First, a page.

In a three-year study of 700 Baltimore patients with HIV/AIDS, Johns Hopkins University School of Nursing (JHUSON) assistant professor Jason Farley, PhD, MPH, CRNP, will explore the effectiveness of healthcare clinicians in preventing cardiovascular disease (CVD) in HIV/AIDS patients.
“In an HIV/AIDS clinic population, we’re very focused on treating HIV,” said Farley. “But we’re also involved in providing primary care. The question of the study is: How good are we at preventing cardiovascular conditions when we have another life-threatening condition were paying attention to?”
Farley believes that early intervention would help greatly. Untreated HIV/AIDS has been known to increase cardiovascular problems; on the other hand, anti-retroviral therapy on HIV/AIDS patients carries risks, including of heart attacks, he explained.
Through the study, he will examine the degree to which the clinicians screen their HIV/AIDS patients’ cardiovascular health by advising them on such matters as proper diet and weight, regular exercise, and smoking cessation. He also will evaluate how well they control such conditions as hypertension and diabetes that affect CVD and that may be affected by HIV/AIDS or its treatment.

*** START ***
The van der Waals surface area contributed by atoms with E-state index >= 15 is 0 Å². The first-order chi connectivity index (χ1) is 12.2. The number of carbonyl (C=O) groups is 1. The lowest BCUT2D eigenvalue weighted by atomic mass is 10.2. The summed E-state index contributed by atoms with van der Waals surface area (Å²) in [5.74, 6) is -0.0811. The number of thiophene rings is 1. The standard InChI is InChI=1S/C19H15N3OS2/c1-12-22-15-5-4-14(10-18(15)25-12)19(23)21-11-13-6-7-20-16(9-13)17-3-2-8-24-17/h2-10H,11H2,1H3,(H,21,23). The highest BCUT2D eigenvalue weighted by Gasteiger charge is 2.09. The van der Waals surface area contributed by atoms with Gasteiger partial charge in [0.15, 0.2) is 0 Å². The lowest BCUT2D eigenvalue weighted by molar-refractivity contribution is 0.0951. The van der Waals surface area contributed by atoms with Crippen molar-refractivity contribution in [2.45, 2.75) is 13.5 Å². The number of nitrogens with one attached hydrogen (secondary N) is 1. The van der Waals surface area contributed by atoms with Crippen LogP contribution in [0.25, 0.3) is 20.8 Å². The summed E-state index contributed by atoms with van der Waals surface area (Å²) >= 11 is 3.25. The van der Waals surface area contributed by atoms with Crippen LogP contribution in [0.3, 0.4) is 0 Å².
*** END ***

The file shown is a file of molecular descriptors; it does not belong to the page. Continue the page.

Healthcare professionals being “strapped for time” during appointments means less opportunity to address HIV/AIDS patients’ overall health, including cardiovascular health, Farley said. Meanwhile, CVD — the leading cause of morbidity and mortality in the United States – is an increasing, non-AIDS-related cause of morbidity and mortality in people with HIV/AIDS.
The pilot project also will develop an automated system for tracking the screening procedures and assessing providers’ adherence to the American Heart Associations CVD-prevention guidelines. The Automated System to Prevent Cardiovascular Disease in HIV CaRE Settings (ASPIRE) “has significant potential to improve HIV providers adherence to evidence-based primary prevention practices, a result that should translate into reductions in CVD morbidity and mortality among vulnerable patient populations with HIV/AIDS,” Farley said.
“I want to see how good we are at putting patients on lipid therapy, keeping their blood pressure under control, using prophylactic aspirin — at preventing heart disease among patients with HIV/AIDS,” Farley said.
The study is being funded through a National Institutes of Health’s National Institute of Nursing Research (NIH-NINR) grant to JHUSONs Center for Excellence for Cardiovascular Health in Vulnerable Populations.